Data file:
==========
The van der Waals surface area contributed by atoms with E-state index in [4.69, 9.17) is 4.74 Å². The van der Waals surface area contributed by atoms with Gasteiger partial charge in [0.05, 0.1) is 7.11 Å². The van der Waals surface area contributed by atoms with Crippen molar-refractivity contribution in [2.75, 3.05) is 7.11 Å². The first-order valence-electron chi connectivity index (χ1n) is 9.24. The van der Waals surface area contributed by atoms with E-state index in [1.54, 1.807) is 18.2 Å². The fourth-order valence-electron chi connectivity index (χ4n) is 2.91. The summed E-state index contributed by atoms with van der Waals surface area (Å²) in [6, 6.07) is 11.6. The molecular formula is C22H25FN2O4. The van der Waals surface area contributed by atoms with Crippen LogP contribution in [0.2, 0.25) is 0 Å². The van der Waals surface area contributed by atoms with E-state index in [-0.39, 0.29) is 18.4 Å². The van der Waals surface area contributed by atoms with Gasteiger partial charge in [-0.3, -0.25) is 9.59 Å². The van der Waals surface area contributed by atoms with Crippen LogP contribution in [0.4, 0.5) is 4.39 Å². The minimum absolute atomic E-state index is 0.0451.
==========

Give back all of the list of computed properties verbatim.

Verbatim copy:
The van der Waals surface area contributed by atoms with E-state index in [4.69, 9.17) is 4.74 Å². The van der Waals surface area contributed by atoms with Gasteiger partial charge in [0.05, 0.1) is 7.11 Å². The van der Waals surface area contributed by atoms with Crippen molar-refractivity contribution in [2.75, 3.05) is 7.11 Å². The first-order valence-electron chi connectivity index (χ1n) is 9.24. The van der Waals surface area contributed by atoms with E-state index in [1.54, 1.807) is 18.2 Å². The fourth-order valence-electron chi connectivity index (χ4n) is 2.91. The summed E-state index contributed by atoms with van der Waals surface area (Å²) in [6, 6.07) is 11.6. The molecular formula is C22H25FN2O4. The van der Waals surface area contributed by atoms with Crippen LogP contribution in [0.2, 0.25) is 0 Å². The van der Waals surface area contributed by atoms with E-state index in [-0.39, 0.29) is 18.4 Å². The van der Waals surface area contributed by atoms with Gasteiger partial charge in [-0.3, -0.25) is 9.59 Å². The van der Waals surface area contributed by atoms with Crippen LogP contribution in [0.4, 0.5) is 4.39 Å². The minimum absolute atomic E-state index is 0.0451.